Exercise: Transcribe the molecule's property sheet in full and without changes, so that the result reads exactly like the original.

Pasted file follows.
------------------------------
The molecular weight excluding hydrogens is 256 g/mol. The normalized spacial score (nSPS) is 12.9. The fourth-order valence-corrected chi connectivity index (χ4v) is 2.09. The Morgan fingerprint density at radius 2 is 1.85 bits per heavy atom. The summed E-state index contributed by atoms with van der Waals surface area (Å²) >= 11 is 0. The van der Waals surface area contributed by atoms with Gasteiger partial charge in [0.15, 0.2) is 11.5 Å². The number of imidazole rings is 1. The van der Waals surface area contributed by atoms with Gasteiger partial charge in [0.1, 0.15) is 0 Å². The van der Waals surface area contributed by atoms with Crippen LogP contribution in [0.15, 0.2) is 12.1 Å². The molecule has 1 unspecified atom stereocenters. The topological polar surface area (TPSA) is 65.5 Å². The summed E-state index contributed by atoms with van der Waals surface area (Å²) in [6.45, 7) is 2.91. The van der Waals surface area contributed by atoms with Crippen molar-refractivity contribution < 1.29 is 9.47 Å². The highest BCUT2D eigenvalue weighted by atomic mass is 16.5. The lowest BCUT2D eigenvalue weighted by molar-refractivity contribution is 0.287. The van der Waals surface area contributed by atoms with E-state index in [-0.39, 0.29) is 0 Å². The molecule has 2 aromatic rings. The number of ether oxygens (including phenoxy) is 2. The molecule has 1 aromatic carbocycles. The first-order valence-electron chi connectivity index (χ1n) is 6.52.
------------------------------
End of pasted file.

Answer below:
The molecular weight excluding hydrogens is 256 g/mol. The normalized spacial score (nSPS) is 12.9. The fourth-order valence-corrected chi connectivity index (χ4v) is 2.09. The Morgan fingerprint density at radius 2 is 1.85 bits per heavy atom. The summed E-state index contributed by atoms with van der Waals surface area (Å²) >= 11 is 0. The van der Waals surface area contributed by atoms with Gasteiger partial charge in [0.15, 0.2) is 11.5 Å². The number of imidazole rings is 1. The van der Waals surface area contributed by atoms with Gasteiger partial charge in [0.1, 0.15) is 0 Å². The van der Waals surface area contributed by atoms with Crippen LogP contribution in [0.15, 0.2) is 12.1 Å². The molecule has 1 unspecified atom stereocenters. The topological polar surface area (TPSA) is 65.5 Å². The summed E-state index contributed by atoms with van der Waals surface area (Å²) in [6.45, 7) is 2.91. The van der Waals surface area contributed by atoms with Crippen molar-refractivity contribution < 1.29 is 9.47 Å². The highest BCUT2D eigenvalue weighted by atomic mass is 16.5. The lowest BCUT2D eigenvalue weighted by molar-refractivity contribution is 0.287. The van der Waals surface area contributed by atoms with E-state index in [-0.39, 0.29) is 0 Å². The molecule has 2 aromatic rings. The number of ether oxygens (including phenoxy) is 2. The molecule has 1 aromatic carbocycles. The first-order valence-electron chi connectivity index (χ1n) is 6.52.